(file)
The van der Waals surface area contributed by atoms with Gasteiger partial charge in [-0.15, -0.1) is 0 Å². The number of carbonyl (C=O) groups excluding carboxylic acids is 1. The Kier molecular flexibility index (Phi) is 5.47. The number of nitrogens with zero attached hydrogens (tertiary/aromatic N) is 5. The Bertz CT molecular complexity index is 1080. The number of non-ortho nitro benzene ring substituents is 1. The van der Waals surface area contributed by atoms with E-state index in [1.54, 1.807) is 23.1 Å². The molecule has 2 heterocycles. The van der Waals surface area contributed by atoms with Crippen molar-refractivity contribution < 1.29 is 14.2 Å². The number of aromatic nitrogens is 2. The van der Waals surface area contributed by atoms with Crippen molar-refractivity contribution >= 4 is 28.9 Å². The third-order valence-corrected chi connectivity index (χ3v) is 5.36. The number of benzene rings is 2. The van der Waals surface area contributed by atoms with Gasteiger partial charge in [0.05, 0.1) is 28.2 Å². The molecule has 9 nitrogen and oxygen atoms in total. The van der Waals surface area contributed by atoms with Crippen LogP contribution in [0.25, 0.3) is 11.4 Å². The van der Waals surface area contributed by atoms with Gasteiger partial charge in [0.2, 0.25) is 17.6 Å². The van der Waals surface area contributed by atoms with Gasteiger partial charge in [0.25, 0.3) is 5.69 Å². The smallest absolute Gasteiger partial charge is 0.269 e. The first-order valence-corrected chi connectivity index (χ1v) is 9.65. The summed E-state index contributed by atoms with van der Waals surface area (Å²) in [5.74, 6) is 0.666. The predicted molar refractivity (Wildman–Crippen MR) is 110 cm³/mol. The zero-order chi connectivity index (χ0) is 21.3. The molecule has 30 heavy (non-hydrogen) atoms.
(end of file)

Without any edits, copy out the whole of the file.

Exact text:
The van der Waals surface area contributed by atoms with Gasteiger partial charge in [-0.15, -0.1) is 0 Å². The number of carbonyl (C=O) groups excluding carboxylic acids is 1. The Kier molecular flexibility index (Phi) is 5.47. The number of nitrogens with zero attached hydrogens (tertiary/aromatic N) is 5. The Bertz CT molecular complexity index is 1080. The number of non-ortho nitro benzene ring substituents is 1. The van der Waals surface area contributed by atoms with E-state index in [1.54, 1.807) is 23.1 Å². The molecule has 2 heterocycles. The van der Waals surface area contributed by atoms with Crippen molar-refractivity contribution < 1.29 is 14.2 Å². The number of aromatic nitrogens is 2. The van der Waals surface area contributed by atoms with Crippen molar-refractivity contribution >= 4 is 28.9 Å². The third-order valence-corrected chi connectivity index (χ3v) is 5.36. The number of benzene rings is 2. The van der Waals surface area contributed by atoms with Gasteiger partial charge in [0.05, 0.1) is 28.2 Å². The molecule has 9 nitrogen and oxygen atoms in total. The van der Waals surface area contributed by atoms with Crippen LogP contribution in [0.25, 0.3) is 11.4 Å². The van der Waals surface area contributed by atoms with Gasteiger partial charge in [0.2, 0.25) is 17.6 Å². The van der Waals surface area contributed by atoms with Gasteiger partial charge in [0.25, 0.3) is 5.69 Å². The smallest absolute Gasteiger partial charge is 0.269 e. The first-order valence-corrected chi connectivity index (χ1v) is 9.65. The summed E-state index contributed by atoms with van der Waals surface area (Å²) in [5.74, 6) is 0.666. The predicted molar refractivity (Wildman–Crippen MR) is 110 cm³/mol. The zero-order chi connectivity index (χ0) is 21.3. The molecule has 30 heavy (non-hydrogen) atoms.